Shared from the 8/11/2018 San Antonio Express eEdition

‘Father of Organic Gardening’ co-founded Garden-Ville in ’57

William Luther / Staff file photo

Garden-Ville co-founder Malcolm Beck shows off an organically grown cabbage from his garden in 2007.

Staff file photo

Beck was the author of several books on organic gardening and farming.

The tall man with white hair was known by many names in the gardening community.

“Compost King of South Texas.” “Family Farmer.” “Father of Organic Gardening.”

Malcom Beck, founder with his wife, Delphine, of Garden-Ville, died July

31. He was 82.

He is survived by his wife, two sons, a daughter and their families.

The gardening community will celebrate Beck’s life at a 10 a.m. memorial service Sunday at Roszell Gardens Wedding and Events Center, 7561 E. Evans Road.

There are tales that Beck was just 3 years old when he dug his first garden. Friends said he was known for helping fellow gardeners seek alternative materials and methods. Colleagues said his love of agriculture was a lifelong affair.

In 1957, Beck and his wife started Garden-Ville as an organic farm near the center. That led them to Evans Road where they started a 100-acre farm that became a major source of compost supplies in the area.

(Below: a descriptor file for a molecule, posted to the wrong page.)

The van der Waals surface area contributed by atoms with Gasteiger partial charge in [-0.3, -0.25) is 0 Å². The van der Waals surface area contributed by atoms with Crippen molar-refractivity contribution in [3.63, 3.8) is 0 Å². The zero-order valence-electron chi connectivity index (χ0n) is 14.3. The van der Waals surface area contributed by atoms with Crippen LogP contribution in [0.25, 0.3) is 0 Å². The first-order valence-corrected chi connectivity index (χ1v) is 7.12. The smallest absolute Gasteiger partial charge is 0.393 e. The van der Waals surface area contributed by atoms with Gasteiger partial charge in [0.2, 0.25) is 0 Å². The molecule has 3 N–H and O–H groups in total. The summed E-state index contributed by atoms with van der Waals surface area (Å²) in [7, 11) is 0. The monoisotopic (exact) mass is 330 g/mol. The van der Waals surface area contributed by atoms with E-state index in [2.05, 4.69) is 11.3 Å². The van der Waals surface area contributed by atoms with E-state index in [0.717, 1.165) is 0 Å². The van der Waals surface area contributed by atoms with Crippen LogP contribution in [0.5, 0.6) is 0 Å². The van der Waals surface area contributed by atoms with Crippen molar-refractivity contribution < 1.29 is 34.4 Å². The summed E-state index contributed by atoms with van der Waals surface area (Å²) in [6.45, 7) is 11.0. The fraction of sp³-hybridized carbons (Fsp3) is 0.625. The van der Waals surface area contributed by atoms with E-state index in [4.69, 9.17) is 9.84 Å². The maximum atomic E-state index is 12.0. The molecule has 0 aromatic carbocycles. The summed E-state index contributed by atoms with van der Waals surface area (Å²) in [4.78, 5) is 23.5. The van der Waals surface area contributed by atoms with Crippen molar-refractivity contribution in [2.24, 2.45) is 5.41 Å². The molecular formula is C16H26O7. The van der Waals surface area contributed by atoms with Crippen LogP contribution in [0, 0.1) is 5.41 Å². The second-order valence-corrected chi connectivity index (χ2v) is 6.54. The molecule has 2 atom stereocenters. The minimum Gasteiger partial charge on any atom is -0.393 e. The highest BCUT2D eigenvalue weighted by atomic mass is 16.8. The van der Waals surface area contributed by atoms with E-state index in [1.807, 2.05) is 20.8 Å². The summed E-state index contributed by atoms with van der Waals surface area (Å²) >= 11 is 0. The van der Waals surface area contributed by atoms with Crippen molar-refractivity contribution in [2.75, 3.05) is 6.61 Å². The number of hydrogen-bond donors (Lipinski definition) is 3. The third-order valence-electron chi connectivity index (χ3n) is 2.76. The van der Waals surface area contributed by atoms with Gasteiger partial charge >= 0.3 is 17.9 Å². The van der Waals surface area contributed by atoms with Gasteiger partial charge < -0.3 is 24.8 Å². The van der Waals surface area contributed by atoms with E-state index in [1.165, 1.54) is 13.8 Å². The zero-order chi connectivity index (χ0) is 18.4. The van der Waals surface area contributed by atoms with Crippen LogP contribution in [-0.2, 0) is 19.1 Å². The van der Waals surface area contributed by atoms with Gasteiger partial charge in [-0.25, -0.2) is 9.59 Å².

A railroad switchman for 33 years, Beck studied nature as he raised and sold organic produce as a second career. Coupled with advice from old tillers of the land, he experimented with fertilizer and variations of soil, charting the techniques that worked and those that failed.

He became a sought-after lecturer and wrote several books, including “The Garden-Ville Method,” “Lessons in Nature” “and “The Secret Life of Compost.”

Horticulturist Calvin Finch said Beck provided leadership in organic gardening, not just in San Antonio but in Texas and across the United States. He was constantly thinking about the impact on the environment, Finch said.

“He was always willing to discuss issues with gardeners and horticulturists,” Finch said, “and was a very reliable source of information. He gave the industry credibility. When Malcolm came out with a claim, you could expect it to work the way he said.”

At the Friends of PLANTanswers website, Jerry Parsons said someone would have to explain dishonesty to Beck — it was such was a foreign concept to him.

As far back as 1977, in a column for the San Antonio Light, Parsons wrote about how Beck grew vegetables without fertilizer or chemical insecticides.

He said at the time that the world hadn’t witnessed the full impact of the organic gardener and his family’s findings from their northeastern Bexar County farm.

“Their commitment prompts experimentation, which is the spark of all knowledge,” Parsons wrote. “We will all continue to reap the benefits of Beck’s persistent search for a better way to grow.

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